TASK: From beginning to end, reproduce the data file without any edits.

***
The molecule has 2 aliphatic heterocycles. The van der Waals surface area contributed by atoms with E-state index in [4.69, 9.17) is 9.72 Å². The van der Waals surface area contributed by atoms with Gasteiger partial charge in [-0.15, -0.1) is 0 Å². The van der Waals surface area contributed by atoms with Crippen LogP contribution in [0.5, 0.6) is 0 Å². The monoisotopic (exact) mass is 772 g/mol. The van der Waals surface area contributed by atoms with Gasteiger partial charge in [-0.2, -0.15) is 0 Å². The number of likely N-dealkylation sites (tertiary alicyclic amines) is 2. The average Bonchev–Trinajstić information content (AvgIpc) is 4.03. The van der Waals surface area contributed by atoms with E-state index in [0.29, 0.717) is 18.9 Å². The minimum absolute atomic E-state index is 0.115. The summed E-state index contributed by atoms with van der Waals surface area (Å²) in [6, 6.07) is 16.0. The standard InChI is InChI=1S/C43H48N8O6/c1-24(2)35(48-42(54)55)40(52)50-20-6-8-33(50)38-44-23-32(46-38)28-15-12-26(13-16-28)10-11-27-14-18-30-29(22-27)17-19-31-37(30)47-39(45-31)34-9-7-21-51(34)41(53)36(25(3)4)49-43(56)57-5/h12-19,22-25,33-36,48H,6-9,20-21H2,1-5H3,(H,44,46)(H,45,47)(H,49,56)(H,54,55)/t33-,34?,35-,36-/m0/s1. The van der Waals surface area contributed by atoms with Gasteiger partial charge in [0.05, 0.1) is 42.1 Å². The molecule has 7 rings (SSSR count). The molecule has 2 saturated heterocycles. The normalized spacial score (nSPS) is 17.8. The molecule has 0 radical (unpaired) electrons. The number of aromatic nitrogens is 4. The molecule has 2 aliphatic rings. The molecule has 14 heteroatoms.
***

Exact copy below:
The molecule has 2 aliphatic heterocycles. The van der Waals surface area contributed by atoms with E-state index in [4.69, 9.17) is 9.72 Å². The van der Waals surface area contributed by atoms with Gasteiger partial charge in [-0.15, -0.1) is 0 Å². The van der Waals surface area contributed by atoms with Crippen LogP contribution in [0.5, 0.6) is 0 Å². The monoisotopic (exact) mass is 772 g/mol. The van der Waals surface area contributed by atoms with Gasteiger partial charge in [-0.2, -0.15) is 0 Å². The number of likely N-dealkylation sites (tertiary alicyclic amines) is 2. The average Bonchev–Trinajstić information content (AvgIpc) is 4.03. The van der Waals surface area contributed by atoms with E-state index in [0.29, 0.717) is 18.9 Å². The minimum absolute atomic E-state index is 0.115. The summed E-state index contributed by atoms with van der Waals surface area (Å²) in [6, 6.07) is 16.0. The standard InChI is InChI=1S/C43H48N8O6/c1-24(2)35(48-42(54)55)40(52)50-20-6-8-33(50)38-44-23-32(46-38)28-15-12-26(13-16-28)10-11-27-14-18-30-29(22-27)17-19-31-37(30)47-39(45-31)34-9-7-21-51(34)41(53)36(25(3)4)49-43(56)57-5/h12-19,22-25,33-36,48H,6-9,20-21H2,1-5H3,(H,44,46)(H,45,47)(H,49,56)(H,54,55)/t33-,34?,35-,36-/m0/s1. The van der Waals surface area contributed by atoms with Gasteiger partial charge in [0.05, 0.1) is 42.1 Å². The molecule has 7 rings (SSSR count). The molecule has 2 saturated heterocycles. The normalized spacial score (nSPS) is 17.8. The molecule has 0 radical (unpaired) electrons. The number of aromatic nitrogens is 4. The molecule has 2 aliphatic rings. The molecule has 14 heteroatoms.